Film Review | Velvet Buzzsaw: Yet another Netflix letdown

Jake Gyllenhall and Rene Russo re-unite with ‘Nightcrawler’ writer-director Dan Gilroy for a satire that swerves into Netflix mediocrity all too soon

Critique is so limiting Jake Gyllenhall and Rene Russo attempt to puzzle out the mystery of an alluring outsider artist in this appealing but inconsistent art-world satire-cum-horror film
Critique is so limiting Jake Gyllenhall and Rene Russo attempt to puzzle out the mystery of an alluring outsider artist in this appealing but inconsistent art-world satire-cum-horror film

The existence of ‘Netflix Originals’ films – which now boasts even the likes of the Coen brothers among their number – has appeared like a bolt in the blue to cut through the swathe of superhero-burdened mainstream blockbusters that infect the multiplexes.

Existing in parallel to the new age of high-quality serialised television, they dangle the promise of both artistic freedom and relevance to contemporary filmmakers, otherwise forced to resign themselves to relative arthouse obscurity, or co-option into a system that’s mainly interested in making films based on comic books and bestselling young adult book series.

However, the streaming service’s track record of original feature-length film has so far proven to be patchy at best, even when the biggest names in the industry are drafted into the stable… presumably in an attempt to bolster the artistic legitimacy of this relatively newfangled endeavour. Unfortunately, the promising (re) team-up of writer-director Dan Gilroy with actors Jake Gyllenhall and Rene Russo, following their crackling collaboration on Nightcrawler (2014) is a further black mark to Netflix’s working methods, offering up a patchy take on a story that otherwise bristles with raw potential.

Hobbled as he may be by the grotesque name that announces him, bisexual art critic Morf Vandewalt (Gyllenhall) is not, after all, too unusual a specimen in his kooky though rarefied social and professional  circle: that of LA’s contemporary art scene, whose queen bees are gallery impresarios Rhodora Haze (Rene Russo) and Gretchen (Toni Collette).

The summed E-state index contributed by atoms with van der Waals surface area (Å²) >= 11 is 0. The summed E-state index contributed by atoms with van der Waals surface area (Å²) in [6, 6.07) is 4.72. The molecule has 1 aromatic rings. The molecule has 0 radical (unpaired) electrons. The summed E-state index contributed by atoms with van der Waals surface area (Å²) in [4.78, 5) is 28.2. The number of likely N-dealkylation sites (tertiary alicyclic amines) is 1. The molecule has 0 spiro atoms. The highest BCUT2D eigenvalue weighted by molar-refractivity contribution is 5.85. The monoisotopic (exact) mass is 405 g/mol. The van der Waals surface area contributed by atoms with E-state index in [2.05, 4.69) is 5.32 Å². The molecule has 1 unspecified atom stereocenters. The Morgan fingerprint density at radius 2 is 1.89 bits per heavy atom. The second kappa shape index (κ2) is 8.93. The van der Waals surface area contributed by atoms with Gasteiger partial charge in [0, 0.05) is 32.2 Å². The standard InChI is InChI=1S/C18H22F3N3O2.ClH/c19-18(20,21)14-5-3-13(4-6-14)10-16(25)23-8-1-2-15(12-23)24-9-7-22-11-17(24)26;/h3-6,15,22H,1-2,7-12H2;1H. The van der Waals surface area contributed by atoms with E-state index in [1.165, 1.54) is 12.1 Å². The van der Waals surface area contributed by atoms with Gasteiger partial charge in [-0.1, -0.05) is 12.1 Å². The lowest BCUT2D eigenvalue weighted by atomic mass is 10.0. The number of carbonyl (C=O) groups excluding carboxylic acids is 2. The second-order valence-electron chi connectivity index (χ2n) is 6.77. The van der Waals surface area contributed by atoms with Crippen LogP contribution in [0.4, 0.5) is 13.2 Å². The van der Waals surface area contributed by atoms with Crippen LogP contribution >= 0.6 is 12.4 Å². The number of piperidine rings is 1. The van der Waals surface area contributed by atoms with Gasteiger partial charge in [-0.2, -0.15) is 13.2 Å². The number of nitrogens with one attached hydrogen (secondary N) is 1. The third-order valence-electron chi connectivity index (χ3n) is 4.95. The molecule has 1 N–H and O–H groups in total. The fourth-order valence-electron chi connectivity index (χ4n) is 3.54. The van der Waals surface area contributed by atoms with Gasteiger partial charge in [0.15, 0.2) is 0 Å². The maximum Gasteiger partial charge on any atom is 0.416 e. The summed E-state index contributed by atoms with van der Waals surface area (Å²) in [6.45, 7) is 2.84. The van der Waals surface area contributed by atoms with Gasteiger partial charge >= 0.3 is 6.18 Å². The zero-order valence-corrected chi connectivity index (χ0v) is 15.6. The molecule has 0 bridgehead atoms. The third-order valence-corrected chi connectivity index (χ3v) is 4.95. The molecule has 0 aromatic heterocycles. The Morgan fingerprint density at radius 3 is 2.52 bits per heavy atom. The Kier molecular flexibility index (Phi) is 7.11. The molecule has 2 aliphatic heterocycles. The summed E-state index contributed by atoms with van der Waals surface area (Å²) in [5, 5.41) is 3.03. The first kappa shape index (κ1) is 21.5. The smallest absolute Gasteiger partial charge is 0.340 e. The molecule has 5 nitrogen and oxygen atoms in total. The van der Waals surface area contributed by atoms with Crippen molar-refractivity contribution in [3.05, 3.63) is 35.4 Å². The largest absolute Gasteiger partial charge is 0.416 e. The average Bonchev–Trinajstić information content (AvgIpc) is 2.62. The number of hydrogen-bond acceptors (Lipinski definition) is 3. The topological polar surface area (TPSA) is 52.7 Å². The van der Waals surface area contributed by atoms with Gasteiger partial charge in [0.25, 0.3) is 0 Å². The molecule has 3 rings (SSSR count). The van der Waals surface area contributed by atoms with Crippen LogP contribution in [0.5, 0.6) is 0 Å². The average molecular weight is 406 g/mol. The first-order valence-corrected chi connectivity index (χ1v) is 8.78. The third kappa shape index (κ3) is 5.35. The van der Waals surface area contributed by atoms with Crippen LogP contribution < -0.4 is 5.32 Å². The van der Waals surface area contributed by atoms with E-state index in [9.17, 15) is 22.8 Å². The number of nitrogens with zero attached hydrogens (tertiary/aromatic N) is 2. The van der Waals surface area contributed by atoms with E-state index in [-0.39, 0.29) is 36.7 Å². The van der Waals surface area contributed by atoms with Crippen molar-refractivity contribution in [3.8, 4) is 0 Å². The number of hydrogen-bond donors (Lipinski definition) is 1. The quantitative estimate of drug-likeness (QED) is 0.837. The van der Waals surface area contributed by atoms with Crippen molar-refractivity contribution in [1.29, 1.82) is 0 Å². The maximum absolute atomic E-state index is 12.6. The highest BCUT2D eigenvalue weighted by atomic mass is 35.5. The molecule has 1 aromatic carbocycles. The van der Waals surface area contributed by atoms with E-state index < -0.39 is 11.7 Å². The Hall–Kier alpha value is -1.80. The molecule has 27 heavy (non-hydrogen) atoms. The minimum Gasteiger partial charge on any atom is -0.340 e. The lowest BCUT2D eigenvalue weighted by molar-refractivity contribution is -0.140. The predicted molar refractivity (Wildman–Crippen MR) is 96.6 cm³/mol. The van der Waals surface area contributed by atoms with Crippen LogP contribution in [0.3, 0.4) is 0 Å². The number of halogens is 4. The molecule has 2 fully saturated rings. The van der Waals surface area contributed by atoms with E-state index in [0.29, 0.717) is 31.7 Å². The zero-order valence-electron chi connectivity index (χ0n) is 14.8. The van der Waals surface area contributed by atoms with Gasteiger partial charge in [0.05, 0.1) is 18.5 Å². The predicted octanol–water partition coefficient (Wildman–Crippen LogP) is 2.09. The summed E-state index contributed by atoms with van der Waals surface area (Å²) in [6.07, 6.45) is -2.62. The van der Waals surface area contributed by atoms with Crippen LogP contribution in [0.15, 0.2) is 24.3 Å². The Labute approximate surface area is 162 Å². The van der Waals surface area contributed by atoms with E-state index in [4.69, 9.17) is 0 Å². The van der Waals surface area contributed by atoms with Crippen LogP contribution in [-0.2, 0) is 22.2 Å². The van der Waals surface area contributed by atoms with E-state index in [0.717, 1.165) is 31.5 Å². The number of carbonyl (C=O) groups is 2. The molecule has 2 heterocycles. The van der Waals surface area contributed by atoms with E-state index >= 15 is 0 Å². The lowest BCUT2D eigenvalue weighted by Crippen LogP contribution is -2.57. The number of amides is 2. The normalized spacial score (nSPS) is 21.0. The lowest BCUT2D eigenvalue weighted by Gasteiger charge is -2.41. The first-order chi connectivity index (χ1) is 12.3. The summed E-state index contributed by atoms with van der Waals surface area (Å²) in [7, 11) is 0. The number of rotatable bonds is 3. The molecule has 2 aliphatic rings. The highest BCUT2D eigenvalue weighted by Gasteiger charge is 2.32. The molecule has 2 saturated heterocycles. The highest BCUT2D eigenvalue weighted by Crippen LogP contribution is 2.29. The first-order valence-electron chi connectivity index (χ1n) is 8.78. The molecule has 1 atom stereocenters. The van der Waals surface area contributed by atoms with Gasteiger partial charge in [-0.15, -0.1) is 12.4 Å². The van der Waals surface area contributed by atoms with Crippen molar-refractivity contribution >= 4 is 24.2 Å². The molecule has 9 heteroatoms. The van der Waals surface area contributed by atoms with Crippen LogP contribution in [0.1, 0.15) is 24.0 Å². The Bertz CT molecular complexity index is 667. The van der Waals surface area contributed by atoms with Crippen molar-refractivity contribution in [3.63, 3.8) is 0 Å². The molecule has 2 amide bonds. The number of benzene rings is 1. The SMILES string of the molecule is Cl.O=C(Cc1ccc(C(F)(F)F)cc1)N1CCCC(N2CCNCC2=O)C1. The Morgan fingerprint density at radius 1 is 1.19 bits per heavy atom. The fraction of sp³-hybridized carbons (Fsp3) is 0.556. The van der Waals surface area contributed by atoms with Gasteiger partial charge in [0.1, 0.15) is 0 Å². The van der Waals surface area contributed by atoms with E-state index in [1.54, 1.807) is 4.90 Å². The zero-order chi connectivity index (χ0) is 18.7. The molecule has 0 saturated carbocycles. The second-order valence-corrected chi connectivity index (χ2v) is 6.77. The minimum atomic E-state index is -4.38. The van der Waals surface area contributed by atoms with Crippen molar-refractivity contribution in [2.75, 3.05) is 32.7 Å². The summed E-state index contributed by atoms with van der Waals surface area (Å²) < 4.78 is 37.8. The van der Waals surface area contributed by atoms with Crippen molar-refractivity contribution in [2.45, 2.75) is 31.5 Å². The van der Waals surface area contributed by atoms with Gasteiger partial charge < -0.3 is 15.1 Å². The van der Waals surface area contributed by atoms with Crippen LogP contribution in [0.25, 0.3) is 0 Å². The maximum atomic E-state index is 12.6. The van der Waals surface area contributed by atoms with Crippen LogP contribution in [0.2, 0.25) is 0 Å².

Smooching and backstabbing their way up the social ladder – superficially using art as a stepping stone all the while – our swarm of snarling vultures are always on the prowl for the next big thing… until one day, it emerges from the literal ashes of the neighbouring apartment of Josephina (Zawe Ashton), who discovers its reclusive occupant after he drops dead in the hallway, to reveal an apartment full of startling outsider art.

But as Morf and Josephina set about to uncover the provenance of these startling paintings to ascertain their value, the works begin to trigger an unsettling chain of events.

Satires of the top echelons of the art world always make for a fun watch, because who doesn’t appreciate a skewering of a class so up themselves as the pretentious purveyors and cynical speculators who make up that rarefied scene?

But this latest salvo from Gilroy – who certainly proved he could handle dark satire with the Gyllenhall-starring gutter-media takedown Nightcrawler – fails to wring all the juice from its concept, largely as a result of what appears to be the inherent sloppiness of the Netflix model. With far too many characters to juggle and a final act that operates on a facile, barely established swerve into the supernatural, the film feels like it’s finished before it can even begin.

Thankfully, the script is laced with a prolonged, consistent sting… Gilroy has a talent for the amoral, bitchy but appealing character, line and motif. A recurring gag involving Natalia Dyer from Stranger Things – here playing Coco, a lamb-to-the-slaughter assistant – is blackly amusing, and Toni Collette continues her post-Hereditary winning streak by going full bitch with Gretchen; dressed and dyed in deceptively shimmering white, with a pearly rictus to match.

The verdict

With a script rich in appealing take-downs and barbs of a social subset that’s incredibly easy to hate, and an inherently appealing core concept that brims with potential, Velvet Buzzsaw never quite rises to the occasion, delivering a messily put-together product that in the end simply goes through the motions when it should be twisting and dazzling at every turn.